Although she’s wary to clock her own impact, it’s no doubt that SOPHIE is one of the most influential pop trailblazers in recent memory. The proof is in the pudding—she splits her time half-and-half between making her own music and producing for other artists, and with a roster including Madonna, Vince Staples, Charli XCX, and MØ—and, she reveals, soon to include Lady Gaga—there’s plenty of proof. She plans to release three more albums this year, she says, a feat that seems difficult especially considering the nature of record labels in today’s day-and-age. What if the label doesn’t let her? “If it’s not possible for any reason, then I’ll just leak them.” It’s not like SOPHIE hasn’t broken boundaries before.


When I first heard “Lemonade” in high school, I felt the same sensation as when I was a kid being exposed to the pop wonder of NSYNC. It was a new wave of sound for me, a sort of hyperkinetic ASMR that took a couple listens to fully appreciate. SOPHIE’s music helps make sense of the world’s overwhelming complexity, streamlining a contagious “poptimism” for its listeners with a sort of bubblegum, childlike playfulness. Curious, I ask her what she was like as a student in primary school. Eager to learn? Class clown? Perfectionist?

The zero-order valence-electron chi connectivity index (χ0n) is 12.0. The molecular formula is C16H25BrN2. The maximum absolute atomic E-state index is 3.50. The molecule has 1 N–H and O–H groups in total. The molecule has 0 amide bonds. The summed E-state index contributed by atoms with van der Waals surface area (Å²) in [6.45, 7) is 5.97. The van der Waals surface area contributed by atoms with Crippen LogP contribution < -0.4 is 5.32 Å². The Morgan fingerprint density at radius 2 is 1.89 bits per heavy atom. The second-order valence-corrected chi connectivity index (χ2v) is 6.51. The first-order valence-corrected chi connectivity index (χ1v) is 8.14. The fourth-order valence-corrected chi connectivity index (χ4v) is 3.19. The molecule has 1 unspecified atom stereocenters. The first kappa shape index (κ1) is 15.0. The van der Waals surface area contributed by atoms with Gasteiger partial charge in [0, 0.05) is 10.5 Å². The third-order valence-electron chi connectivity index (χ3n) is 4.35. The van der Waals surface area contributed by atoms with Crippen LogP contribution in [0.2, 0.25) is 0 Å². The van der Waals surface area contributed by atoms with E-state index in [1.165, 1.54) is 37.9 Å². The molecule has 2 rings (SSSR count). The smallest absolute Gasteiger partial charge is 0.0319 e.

“The past isn’t sexy, the future is sexy,” she tells me. “That’s all I have to say about that.”